The role of influencers in change management

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Every organisation contains three types of structure. Typically, we consider the organisational structure as being most prominent. Mapping out the different roles and functions provides information on reporting lines – but that’s about it. So while it’s the most visible structure, it’s perhaps the least useful.

The operating model is different. This is useful because it tells us how the work is done. But, there’s often a disconnect between the ‘official’ process and the way the work is actually done. For example, your official process may be to obtain a signed contract and provide a PO number before contractors begin work, but it’s such a cumbersome process that employees tend to go ahead and ask contractors to start immediately, and they’ll backfill the paperwork later. So while useful, it’s less accurate because the true operating model is rarely (if ever) written down. And maybe it can’t be in its traditional form.

Finally, we come to the most hidden – and most important – structure of all: the influencer network. This has nothing to do with hierarchy and everything to do with connection. These invisible social networks run throughout every organisation. They’re the reason an entire office can fall flat – because if an influencer is having a bad day, it causes a ripple effect across the business. But equally, the network can be hugely powerful. Get an influencer to back your initiative, and they transform into a champion that accelerates change. 

What influencer marketing teaches us about change

We see influencer marketing a lot on social media platforms, like Instagram and Twitter, where companies leverage a ‘celebrity’s’ followers to boost brand recognition and engagement. When done correctly, it can be a very effective marketing tool – according to the Digital Marketing Institute, influencers can increase purchase intent by 5.2x.  

According to McKinsey, employee resistance is the most common reason executives cite for the failed change. But apply the principles of influencer marketing, and you secure the cultural change required for successful transformation.

But you don’t need to run out and book a Kardashian to champion your change initiative. Rather identify the ‘celebrities’ in your organisation. They can change behaviours because of who they are and their ability to create a groundswell of excitement that encourages the crowd to buy-in.

Your people have influence because they have meaningful connections to people across the whole business. They know personal details and often demonstrate empathy towards individuals. And they become known as the ‘go to’ person for getting stuff done. Christine in accounts is far more likely to be your influencer than a senior manager, because she’s interacting with colleagues daily and is perhaps more likely to engage with them on a social/personal level.

Change one mind at a time

While influencers are adept at leading cultural change in the workplace, to change an organisation all at once can be difficult. Therefore, influencers focus on rallying support from a few key people to help spread the message.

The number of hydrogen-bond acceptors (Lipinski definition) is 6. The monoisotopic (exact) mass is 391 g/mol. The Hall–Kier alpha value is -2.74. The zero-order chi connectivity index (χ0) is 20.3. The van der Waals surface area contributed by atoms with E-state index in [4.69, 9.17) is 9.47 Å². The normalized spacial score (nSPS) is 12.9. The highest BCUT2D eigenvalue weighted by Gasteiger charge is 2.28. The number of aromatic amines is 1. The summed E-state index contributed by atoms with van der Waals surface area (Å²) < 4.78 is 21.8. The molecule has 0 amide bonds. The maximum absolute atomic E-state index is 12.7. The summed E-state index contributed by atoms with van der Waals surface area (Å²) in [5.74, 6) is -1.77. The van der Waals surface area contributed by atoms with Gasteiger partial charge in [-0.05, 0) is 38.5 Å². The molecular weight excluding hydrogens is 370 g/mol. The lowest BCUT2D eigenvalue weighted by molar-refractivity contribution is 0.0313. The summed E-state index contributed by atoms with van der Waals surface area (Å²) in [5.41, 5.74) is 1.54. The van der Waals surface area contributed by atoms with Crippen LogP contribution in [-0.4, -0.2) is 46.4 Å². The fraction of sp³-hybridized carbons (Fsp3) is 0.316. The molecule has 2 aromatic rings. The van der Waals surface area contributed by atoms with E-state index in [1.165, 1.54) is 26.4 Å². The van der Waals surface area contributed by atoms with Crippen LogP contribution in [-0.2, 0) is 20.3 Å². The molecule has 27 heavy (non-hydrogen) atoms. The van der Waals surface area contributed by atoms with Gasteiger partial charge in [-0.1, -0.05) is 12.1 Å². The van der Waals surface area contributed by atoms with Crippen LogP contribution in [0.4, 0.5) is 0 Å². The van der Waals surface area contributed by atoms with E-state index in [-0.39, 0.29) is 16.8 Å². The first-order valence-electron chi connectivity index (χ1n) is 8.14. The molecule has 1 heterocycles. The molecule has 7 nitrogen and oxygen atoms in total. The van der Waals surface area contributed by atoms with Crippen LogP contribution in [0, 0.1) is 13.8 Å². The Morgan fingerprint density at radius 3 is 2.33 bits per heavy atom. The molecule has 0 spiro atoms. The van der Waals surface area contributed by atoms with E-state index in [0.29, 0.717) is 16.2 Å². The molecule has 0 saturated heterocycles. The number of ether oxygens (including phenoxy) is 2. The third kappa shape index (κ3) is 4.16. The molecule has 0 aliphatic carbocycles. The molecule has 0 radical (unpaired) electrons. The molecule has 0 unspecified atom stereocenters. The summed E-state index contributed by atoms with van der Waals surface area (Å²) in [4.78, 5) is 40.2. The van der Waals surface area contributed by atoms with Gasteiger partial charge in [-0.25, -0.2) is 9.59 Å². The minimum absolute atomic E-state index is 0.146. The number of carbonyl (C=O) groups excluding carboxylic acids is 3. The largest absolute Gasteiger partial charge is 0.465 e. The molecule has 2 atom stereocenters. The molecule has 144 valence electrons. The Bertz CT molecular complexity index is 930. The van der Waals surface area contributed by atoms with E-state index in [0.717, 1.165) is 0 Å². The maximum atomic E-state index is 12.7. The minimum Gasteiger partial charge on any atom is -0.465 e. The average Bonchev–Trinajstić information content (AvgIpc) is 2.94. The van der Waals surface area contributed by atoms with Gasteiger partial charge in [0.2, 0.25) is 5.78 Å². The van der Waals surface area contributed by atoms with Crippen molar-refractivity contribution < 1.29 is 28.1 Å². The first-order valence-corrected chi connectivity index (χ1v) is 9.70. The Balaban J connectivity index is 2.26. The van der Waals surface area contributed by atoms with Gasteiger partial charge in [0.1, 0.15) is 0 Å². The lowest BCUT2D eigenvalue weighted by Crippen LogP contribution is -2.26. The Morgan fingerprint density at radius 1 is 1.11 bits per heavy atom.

Take ‘the dancing guy’ as a prime example. Alone, he is one crazy man on a mission to dance. But then someone influential joins him and encourages their friends to get involved. The ‘movement’ quickly gains momentum as more and more people rise to dance (if only for fear of feeling left out).

Without the first follower, there is no movement – so identify who your influencers are, and you take the first BIG step towards success.

How to identify your influencers

Because your influencers are hidden from visible management structures- they probably don’t even realise the power they possess – your first challenge is to find them.

Run a survey.

The survey itself is largely irrelevant, so ask any question you like. What matters is who answers. Pick some recipients at random and ask: who else should complete the survey? The names provided by peers (not managers) will quickly uncover who the real 3% of influential employees are in your business.

Don’t dictate. Co-create.

Your influencers have the power to either accelerate change – or sabotage it. If you push ahead with your vision of success, setting out the end goal, metrics and activities, you’ll face resistance from the people you need the most. Remember, influencers earn their position within the business because of the relationships they form and nurture.

When we support companies through their transformation journey, we place them into the Business Agility Accelerator. As a vehicle for change, it’s where we develop a new environment in which change can thrive. 

Teams are formed with people from across the business based on capabilities. The earlier you can onboard influencers into your transformation journey, the smoother the ride. Because the team is outcome-driven, with access to relevant data, responsible for setting their OKRs and accountable to each other, they have the ability to control and champion change. When others can see what your influencers are doing, and the impact they’re having, they will naturally enthuse and spread that excitement until it flows to every corner of the business and creates ‘pull’ from other employees.

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AJ Circle Crop
Written by Adrian Stalham
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